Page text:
LEXINGTON, Ky. – In enemy territory, Bradley Beal was hoping to avoid an awkward and unnecessary introduction. He is proud to have played at Florida, but with the Wizards at Rupp Arena for an exhibition game on Saturday, he would’ve been okay if the public address announcer had skipped telling a crowd full of Kentucky fans which school he attended.
“I already knew the boos were going to come,” Beal said. “I was hearing stuff coming in and out of the locker room about Florida. It’s always fun here. It’s a great arena. Great environment. You got to love the fan support.”
Though fans only seemed to react when Kentucky alums John Wall and Anthony Davis made plays, Beal did his best to steal the show against the New Orleans Pelicans. He scored 30 points – which would’ve been a new career high if the game counted – and had a chance to tie the game and possibly force overtime in the closing seconds.
But after getting inside the lane, Beal elevated for a layup only to have his shot clipped by the long arm of Pelicans big man Davis and the Wizards went on to lose, 93-89. Beal claimed that Pelicans point guard Jrue Holiday fouled him on the drive, but at least the final result was better than his last time in Lexington.
“We lost by 20, so I don’t even want to remember that game no more,” Beal said, shaking his head.
The Wizards’ loss to the Pelicans was forgettable for another reason: They turned over the ball 28 times, which led to 29 points for New Orleans and proved to be the difference in an otherwise competitive preseason game.
After Martell Webster made a three-pointer to give the Wizards a 39-30 lead with 8 minutes 25 seconds left in the second quarter, they committed nine turnovers and allowed the Pelicans to finish the half on a 22-9 run. Wall led the Wizards with six turnovers, including three during the second-quarter meltdown. Beal had five turnovers.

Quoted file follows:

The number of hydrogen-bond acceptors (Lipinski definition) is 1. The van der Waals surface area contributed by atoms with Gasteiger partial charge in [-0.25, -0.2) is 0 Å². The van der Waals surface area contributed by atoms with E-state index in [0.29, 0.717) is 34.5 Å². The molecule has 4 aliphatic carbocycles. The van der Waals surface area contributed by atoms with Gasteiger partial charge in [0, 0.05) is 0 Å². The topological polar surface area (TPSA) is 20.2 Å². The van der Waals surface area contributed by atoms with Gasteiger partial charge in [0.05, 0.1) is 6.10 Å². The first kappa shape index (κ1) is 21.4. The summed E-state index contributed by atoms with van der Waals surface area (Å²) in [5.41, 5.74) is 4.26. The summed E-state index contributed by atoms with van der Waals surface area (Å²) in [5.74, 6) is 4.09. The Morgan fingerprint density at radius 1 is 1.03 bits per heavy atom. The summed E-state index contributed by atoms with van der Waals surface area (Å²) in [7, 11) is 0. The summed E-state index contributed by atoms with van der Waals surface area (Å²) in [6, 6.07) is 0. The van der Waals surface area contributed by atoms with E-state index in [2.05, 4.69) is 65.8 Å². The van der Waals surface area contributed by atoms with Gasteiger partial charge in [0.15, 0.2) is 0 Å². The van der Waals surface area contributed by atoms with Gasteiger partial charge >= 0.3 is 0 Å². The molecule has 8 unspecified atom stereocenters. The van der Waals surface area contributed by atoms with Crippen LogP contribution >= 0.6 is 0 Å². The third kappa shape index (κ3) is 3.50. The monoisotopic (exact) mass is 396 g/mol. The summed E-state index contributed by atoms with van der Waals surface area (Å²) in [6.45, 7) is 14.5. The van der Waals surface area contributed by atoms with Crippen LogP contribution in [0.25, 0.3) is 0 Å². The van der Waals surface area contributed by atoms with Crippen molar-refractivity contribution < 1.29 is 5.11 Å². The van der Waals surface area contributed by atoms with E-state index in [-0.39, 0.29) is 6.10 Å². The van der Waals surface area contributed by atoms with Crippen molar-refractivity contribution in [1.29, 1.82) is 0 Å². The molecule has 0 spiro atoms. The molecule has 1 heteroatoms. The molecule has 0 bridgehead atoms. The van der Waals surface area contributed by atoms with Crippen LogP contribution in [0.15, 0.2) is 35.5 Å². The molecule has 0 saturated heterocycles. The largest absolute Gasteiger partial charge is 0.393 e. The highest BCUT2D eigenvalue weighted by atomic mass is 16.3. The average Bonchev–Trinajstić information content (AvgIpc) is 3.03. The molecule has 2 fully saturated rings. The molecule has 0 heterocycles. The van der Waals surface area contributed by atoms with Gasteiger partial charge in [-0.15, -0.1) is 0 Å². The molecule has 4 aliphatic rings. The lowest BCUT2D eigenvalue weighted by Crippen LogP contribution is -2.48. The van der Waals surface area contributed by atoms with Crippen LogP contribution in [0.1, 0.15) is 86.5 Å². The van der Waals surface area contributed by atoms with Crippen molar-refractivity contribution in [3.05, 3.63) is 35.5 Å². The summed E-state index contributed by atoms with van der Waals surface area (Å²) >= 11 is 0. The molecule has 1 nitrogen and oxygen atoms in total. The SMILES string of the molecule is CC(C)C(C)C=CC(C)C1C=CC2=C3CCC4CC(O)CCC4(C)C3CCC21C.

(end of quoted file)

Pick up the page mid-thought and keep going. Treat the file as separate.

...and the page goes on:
Coach Randy Wittman blamed the miscues on “concentration. Trying the home-run passes. Almost like baseball. If you’re a singles hitter, you better hit a single.”
After the game, Wittman said he tried his best to put the Wizards’ sloppiness with the ball in perspective. “If we went out there before the game, and [NBA referee] Dick Bavetta was going to throw the ball for a jump ball and said, ‘Listen, Washington, the first 28 times you get it, you just got to hand it back to New Orleans. You don’t get to shoot a shot until they get it 28 times. Do you think we’d have a chance to win the game? And it was what, a four-point game? We can be pretty dangerous if we [take care of the ball], but it starts there.”
Despite the turnovers, the Wizards had a few encouraging performances from Beal, Wall and Al Harrington, who had his best game of the preseason with 13 points on 5-of-9 shooting. Wall finished with 16 points and a game-high 11 assists and did a nice job of setting up his teammates and running the show. But he was upset with the outcome.